Harvest Salad

Salad greens (I used a mix of romaine, spinach and arugula, but use whatever you like)
Apples, chopped
Toasted walnuts or pecans, chopped
Bleu cheese crumbles (I used gorgonzola)
Dried cranberries (optional)


Cranberry Vinaigrette
Original Recipe
Yield: 1 1/2 cups

1/3 cup red wine vinegar
1/2 olive oil
1 Tbsp balsamic vinegar
1 cup fresh cranberries
2 Tbsp red onion, minced
Zest from 1 orange
Juice from 1 orange
2-3 Tbsp sugar
Salt and Pepper to taste

In a blender or food processor, combine all of the ingredients.  Continue to process until the cranberries are chopped up and everything is blended.  Taste to see if it needs anymore sugar, salt or pepper, and adjust if needed.

Make a couple hours ahead so the flavors have a chance to meld.

Store the vinaigrette in a mason jar in the fridge.  About 15 minutes before using, take it out of the fridge and remove the lid to let the oil soften.  Right before serving, replace the lid, shake the jar and dress the salad or pour it into a container so everyone can serve themselves.

The cranberry vinaigrette seems to do okay sitting in the fridge for a couple weeks so don't be afraid by the quantity this recipe makes.

Monday, December 12, 2011

Chewy Ginger Cookies


When it comes to cookies, I prefer soft and chewy over crunchy. So when I saw ginger cookies (not crunchy ginger snaps) at a bake sale, I had to try them. It was love at first bite: gingery, spicy, chewy, moist, and I love the pieces of candied ginger in them.  I asked around to see who brought them so I could get the recipe, and luckily they sent it to me. I've been making these cookies every Christmas season since I first tasted them.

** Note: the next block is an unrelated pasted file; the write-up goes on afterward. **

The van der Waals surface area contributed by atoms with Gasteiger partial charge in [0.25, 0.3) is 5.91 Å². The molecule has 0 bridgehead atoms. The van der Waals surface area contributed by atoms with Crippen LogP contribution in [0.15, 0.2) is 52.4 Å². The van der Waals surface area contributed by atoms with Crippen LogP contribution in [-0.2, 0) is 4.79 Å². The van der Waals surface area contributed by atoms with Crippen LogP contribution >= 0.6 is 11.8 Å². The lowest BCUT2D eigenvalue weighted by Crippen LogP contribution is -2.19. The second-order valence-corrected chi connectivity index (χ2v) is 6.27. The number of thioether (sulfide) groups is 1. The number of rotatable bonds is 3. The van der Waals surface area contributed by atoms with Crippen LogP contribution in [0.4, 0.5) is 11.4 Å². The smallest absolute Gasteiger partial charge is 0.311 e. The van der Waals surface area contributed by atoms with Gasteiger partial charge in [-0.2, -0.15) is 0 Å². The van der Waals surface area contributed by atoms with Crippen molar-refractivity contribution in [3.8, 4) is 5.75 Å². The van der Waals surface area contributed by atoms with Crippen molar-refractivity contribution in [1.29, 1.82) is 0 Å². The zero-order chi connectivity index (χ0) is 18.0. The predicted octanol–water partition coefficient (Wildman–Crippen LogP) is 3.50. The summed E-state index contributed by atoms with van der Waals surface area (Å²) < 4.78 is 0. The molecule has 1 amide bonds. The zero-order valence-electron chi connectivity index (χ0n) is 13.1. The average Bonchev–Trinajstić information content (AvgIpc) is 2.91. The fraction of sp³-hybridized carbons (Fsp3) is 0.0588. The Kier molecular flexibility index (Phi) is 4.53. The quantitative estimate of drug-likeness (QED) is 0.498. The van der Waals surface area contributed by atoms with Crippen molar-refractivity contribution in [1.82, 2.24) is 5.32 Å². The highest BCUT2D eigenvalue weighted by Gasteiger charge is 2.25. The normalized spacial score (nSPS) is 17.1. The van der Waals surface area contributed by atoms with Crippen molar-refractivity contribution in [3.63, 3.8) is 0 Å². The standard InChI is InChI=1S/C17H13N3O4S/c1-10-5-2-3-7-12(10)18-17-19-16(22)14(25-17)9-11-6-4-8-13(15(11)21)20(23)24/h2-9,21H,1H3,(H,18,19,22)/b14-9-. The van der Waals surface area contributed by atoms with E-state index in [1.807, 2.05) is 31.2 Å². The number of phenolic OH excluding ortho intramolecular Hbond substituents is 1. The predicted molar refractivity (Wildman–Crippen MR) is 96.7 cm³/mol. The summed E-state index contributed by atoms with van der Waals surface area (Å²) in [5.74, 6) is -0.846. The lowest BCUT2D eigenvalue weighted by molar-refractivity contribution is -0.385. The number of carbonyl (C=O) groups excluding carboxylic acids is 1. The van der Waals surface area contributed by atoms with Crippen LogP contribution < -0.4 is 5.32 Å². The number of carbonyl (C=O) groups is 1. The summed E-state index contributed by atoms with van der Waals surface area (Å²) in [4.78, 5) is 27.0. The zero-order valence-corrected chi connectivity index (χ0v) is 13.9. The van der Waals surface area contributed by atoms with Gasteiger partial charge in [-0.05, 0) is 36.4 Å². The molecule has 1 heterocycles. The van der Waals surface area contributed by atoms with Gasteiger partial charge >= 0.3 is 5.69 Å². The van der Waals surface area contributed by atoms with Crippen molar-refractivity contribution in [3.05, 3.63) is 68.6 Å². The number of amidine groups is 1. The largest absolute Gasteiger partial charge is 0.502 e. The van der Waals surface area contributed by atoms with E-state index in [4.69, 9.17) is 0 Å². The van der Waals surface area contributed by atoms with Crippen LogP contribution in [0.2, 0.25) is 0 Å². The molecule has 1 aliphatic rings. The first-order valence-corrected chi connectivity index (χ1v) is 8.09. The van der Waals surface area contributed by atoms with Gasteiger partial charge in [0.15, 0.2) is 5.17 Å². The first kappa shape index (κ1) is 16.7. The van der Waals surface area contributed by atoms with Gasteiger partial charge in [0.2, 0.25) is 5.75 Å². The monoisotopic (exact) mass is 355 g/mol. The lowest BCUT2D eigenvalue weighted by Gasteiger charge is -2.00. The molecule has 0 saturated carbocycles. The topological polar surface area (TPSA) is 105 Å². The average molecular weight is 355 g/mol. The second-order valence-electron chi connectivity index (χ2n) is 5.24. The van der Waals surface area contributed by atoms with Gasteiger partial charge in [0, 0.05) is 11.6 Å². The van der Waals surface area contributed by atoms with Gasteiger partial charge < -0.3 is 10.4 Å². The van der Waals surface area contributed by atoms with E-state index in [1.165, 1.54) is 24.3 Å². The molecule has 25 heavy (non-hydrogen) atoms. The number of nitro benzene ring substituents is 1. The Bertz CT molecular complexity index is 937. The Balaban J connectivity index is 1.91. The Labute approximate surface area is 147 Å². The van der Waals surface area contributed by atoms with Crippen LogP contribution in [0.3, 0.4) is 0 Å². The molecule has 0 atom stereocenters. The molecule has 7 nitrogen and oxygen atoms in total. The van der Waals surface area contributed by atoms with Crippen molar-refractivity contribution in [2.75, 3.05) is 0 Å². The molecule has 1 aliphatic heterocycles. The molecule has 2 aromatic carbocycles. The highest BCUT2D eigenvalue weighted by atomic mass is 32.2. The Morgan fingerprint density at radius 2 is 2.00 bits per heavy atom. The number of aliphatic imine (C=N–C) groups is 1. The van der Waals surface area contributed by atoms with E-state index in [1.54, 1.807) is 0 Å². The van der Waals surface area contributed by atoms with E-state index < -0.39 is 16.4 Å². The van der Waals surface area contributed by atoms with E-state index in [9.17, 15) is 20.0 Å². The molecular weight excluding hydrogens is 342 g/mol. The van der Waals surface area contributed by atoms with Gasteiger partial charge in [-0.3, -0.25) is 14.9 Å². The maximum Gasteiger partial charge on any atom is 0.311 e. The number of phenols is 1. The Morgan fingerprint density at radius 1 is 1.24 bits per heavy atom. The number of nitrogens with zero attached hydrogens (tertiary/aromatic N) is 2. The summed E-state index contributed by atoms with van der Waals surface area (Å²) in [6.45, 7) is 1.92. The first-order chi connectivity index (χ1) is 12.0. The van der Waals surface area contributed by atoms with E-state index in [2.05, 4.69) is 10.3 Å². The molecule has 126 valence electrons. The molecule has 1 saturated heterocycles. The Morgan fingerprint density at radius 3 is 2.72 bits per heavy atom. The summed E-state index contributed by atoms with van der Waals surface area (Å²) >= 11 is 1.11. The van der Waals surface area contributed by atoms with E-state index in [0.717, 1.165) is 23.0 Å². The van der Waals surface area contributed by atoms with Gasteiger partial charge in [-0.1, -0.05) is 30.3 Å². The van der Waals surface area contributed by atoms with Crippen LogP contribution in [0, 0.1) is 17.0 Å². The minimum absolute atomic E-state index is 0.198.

I recently baked the Chewy Ginger cookies for the 1st Annual Great Food Blogger Cookie Swap (set up by Julie of The Little Kitchen and Lindsay of Love and Olive Oil).  Everyone was assigned three food bloggers to send one dozen cookies, and they would receive cookies from three different bloggers.  With over 22,000 cookies sent around the world, this is quite possibly the largest cookie swap ever!


I received Mostaccioli (Italian Chocolate Spice Cookies) from Justine at A Half Baked Life, Lavender Shortbread Cookies from Ellie at White and Dorky Chef and Cardamom and Sesame Cookies from Joanna at Meatless Most Days.   I loved that all of these cookies were different than anything I've tried before.  Ellie suggested pairing the Lavender Shortbread with tea and it was a great combo.  It was a fun coincidence that Justine sent me a traditional Italian cookie without knowing that I had just been to Italy.  The Cardamom Sesame Cookies tasted like they could be Chinese.  All of the cookies were delicious, and I definitely see myself making them at some point.

  

Over 620 bloggers participated so it took two roundup posts to showcase them all:  Part 1 and Part 2.  There is also a Facebook page devoted to the cookie swap.


If you're a food blogger (or will be by next fall) and want to participate in the 2nd annual cookie swap, you can sign up here for notifications about next year's swap.

EDIT:  The one thing I didn't like about these ginger cookies was that they're not pretty.  I added 2 tablespoons of flour to try to puff them up a bit, and it worked (see top picture).  The extra flour also make the cookies seem less greasy.  The recipe has been edited to reflect the added flour.


Chewy Ginger Cookies
Adapted from The Ginger People via a coworker
Yield: 4 dozen cookies

3/4 cup (1.5 sticks) butter, softened
1 cup sugar
1/4 cup molasses
1 egg
2 cups + 2 Tbsp flour (don't skip the extra 2 Tbsp)
1/2 tsp ground cloves
1/2 tsp ground ginger
1 tsp cinnamon
2 tsp baking soda
1/2 tsp salt
4 oz crystallized (or candied) ginger, chopped
Turbinado Sugar, for rolling (~ 1 cup)

Preheat the oven to 375. In a mixing bowl, combine the butter, sugar, molasses and egg. Beat well.  In a separate bowl, whisk the dry ingredients together. Then gradually add the dry ingredients to the wet mixture and mix until combined. Stir in the floured crystallized ginger. Cover the mixing bowl tightly with foil or plastic wrap, and chill the dough for at least 1 hour. Form the dough into 1-inch balls and roll in sugar. Place on a greased cookie sheet, 2 inches apart. Bake for 8-10 minutes.


Recipe Notes:
- Crystallized/candied ginger can usually be found near the dried fruit and nuts in your grocery store.
- Turbinado sugar is also called sugar in the raw
- Regular sugar can be substituted for the turbinado sugar